NYC health officials are warning New Yorkers not to touch live or raw seafood from Asian fish markets in the city with their bare hands. The Health Department announced yesterday that it has pinpointed fish and other seafood purchased at markets in Flushing, Queens, Sunset Park, Brooklyn and Chinatown in Lower Manhattan as the source of a rare skin infection caused by Mycobacterium marinum bacteria. At least 30 people have reported red, tender bumps on their skin after handling the contaminated seafood.

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When M. marinum gets into the body through cuts in the skin, it leads to rare disease known as aquarium granuloma, which causes red, tender boils or swelling lumps under the skin. The infection is treatable with specific antibiotic injections but treatment needs to be completed quickly, or it could worsen. Sometimes the condition will also cause swelling or pain in the hands and arms, and can even result in difficulty moving the fingers. The infection can also go deeper and damage muscles, at which point, surgery may be required.

So far, the NY Health Department has identified 30 cases of the infection. The people affected all had existing cuts on their hands or cut themselves on sharp shells or fish bones while preparing the contaminated seafood. According to the health department, however, there is no risk associated with consuming the seafood.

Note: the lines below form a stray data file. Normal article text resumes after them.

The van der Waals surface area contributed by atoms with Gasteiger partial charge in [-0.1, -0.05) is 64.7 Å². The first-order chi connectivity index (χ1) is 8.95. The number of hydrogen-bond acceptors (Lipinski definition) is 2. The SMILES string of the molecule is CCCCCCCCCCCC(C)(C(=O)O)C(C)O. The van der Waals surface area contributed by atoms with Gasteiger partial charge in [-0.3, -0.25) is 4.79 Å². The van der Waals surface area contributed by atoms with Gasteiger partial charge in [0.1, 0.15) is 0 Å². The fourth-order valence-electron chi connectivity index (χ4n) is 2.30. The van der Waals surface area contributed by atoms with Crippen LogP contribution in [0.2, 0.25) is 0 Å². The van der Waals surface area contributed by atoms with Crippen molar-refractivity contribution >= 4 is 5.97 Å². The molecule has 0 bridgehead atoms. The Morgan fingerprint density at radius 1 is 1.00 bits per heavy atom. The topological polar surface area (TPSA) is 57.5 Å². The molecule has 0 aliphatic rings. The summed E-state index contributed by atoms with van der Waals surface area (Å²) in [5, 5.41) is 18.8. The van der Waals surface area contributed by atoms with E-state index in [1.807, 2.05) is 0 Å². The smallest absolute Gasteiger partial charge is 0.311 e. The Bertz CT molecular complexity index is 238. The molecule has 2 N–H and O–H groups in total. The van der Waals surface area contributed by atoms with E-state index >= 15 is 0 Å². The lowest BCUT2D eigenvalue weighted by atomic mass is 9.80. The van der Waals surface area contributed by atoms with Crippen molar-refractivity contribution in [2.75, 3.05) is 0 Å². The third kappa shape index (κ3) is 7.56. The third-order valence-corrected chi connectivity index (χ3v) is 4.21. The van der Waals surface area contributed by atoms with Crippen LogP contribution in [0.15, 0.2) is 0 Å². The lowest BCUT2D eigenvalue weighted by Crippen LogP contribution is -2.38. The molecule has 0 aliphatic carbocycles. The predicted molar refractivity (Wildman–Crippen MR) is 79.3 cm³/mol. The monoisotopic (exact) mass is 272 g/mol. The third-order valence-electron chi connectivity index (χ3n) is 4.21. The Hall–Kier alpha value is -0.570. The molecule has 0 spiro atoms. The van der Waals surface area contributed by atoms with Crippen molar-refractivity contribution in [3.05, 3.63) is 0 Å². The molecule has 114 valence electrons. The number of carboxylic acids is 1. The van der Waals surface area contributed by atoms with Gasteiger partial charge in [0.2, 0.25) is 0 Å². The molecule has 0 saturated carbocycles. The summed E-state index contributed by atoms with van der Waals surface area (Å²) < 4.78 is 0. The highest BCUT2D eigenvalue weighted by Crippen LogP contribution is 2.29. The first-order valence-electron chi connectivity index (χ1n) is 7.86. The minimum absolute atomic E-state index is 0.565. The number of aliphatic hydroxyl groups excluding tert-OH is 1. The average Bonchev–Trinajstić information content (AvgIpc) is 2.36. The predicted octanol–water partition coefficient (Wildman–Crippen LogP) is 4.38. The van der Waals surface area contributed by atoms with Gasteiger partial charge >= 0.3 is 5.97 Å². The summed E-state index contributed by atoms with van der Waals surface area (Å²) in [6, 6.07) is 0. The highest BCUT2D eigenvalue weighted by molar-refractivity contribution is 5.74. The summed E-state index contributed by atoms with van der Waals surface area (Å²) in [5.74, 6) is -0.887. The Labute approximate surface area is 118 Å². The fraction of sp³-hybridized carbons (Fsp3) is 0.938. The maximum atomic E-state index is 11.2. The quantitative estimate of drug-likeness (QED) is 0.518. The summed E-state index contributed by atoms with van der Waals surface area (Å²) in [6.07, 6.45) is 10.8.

To avoid contracting the M. marinum bacteria, handle live or raw fish and seafood with waterproof gloves, or at a minimum, wash your hands with soap and water immediately afterward. Anyone who believes they are infected should contact their doctor or call the Health Department’s Bureau of Communicable Disease at (347)-396-2600 and ask to speak with a physician.

+ NYC Department of Health and Mental Hygiene

via Fox News

Images © NYC Health and Justin De La Ornellas